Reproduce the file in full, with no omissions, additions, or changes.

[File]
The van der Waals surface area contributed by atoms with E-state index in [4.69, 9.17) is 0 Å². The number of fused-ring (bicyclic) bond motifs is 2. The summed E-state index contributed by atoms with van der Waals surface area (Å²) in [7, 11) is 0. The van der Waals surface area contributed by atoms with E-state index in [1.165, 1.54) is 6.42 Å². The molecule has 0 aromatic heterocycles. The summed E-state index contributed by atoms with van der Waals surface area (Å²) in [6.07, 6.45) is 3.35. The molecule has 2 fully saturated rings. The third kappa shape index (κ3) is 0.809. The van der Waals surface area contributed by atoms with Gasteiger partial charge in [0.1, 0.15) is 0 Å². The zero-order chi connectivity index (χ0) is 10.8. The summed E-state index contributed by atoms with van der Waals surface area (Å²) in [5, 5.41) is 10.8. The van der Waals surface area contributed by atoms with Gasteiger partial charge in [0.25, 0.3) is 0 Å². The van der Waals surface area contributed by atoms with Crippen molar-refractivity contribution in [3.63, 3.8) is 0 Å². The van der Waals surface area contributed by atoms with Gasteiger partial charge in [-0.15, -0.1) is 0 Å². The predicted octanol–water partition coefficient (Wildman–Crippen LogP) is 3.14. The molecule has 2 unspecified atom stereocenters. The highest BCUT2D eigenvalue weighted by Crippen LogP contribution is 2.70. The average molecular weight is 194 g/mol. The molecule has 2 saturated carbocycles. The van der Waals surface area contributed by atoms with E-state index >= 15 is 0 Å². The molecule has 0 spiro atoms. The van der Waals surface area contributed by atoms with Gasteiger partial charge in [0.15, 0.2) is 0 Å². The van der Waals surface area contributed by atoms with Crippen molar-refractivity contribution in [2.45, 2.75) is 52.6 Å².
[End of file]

The van der Waals surface area contributed by atoms with E-state index in [4.69, 9.17) is 0 Å². The number of fused-ring (bicyclic) bond motifs is 2. The summed E-state index contributed by atoms with van der Waals surface area (Å²) in [7, 11) is 0. The van der Waals surface area contributed by atoms with E-state index in [1.165, 1.54) is 6.42 Å². The molecule has 0 aromatic heterocycles. The summed E-state index contributed by atoms with van der Waals surface area (Å²) in [6.07, 6.45) is 3.35. The molecule has 2 fully saturated rings. The third kappa shape index (κ3) is 0.809. The van der Waals surface area contributed by atoms with Gasteiger partial charge in [0.1, 0.15) is 0 Å². The zero-order chi connectivity index (χ0) is 10.8. The summed E-state index contributed by atoms with van der Waals surface area (Å²) in [5, 5.41) is 10.8. The van der Waals surface area contributed by atoms with Gasteiger partial charge in [0.25, 0.3) is 0 Å². The van der Waals surface area contributed by atoms with Crippen molar-refractivity contribution in [3.63, 3.8) is 0 Å². The van der Waals surface area contributed by atoms with Gasteiger partial charge in [-0.15, -0.1) is 0 Å². The predicted octanol–water partition coefficient (Wildman–Crippen LogP) is 3.14. The molecule has 2 unspecified atom stereocenters. The highest BCUT2D eigenvalue weighted by Crippen LogP contribution is 2.70. The average molecular weight is 194 g/mol. The molecule has 2 saturated carbocycles. The van der Waals surface area contributed by atoms with E-state index >= 15 is 0 Å². The molecule has 0 spiro atoms. The van der Waals surface area contributed by atoms with Gasteiger partial charge in [0.15, 0.2) is 0 Å². The van der Waals surface area contributed by atoms with Crippen molar-refractivity contribution in [2.45, 2.75) is 52.6 Å².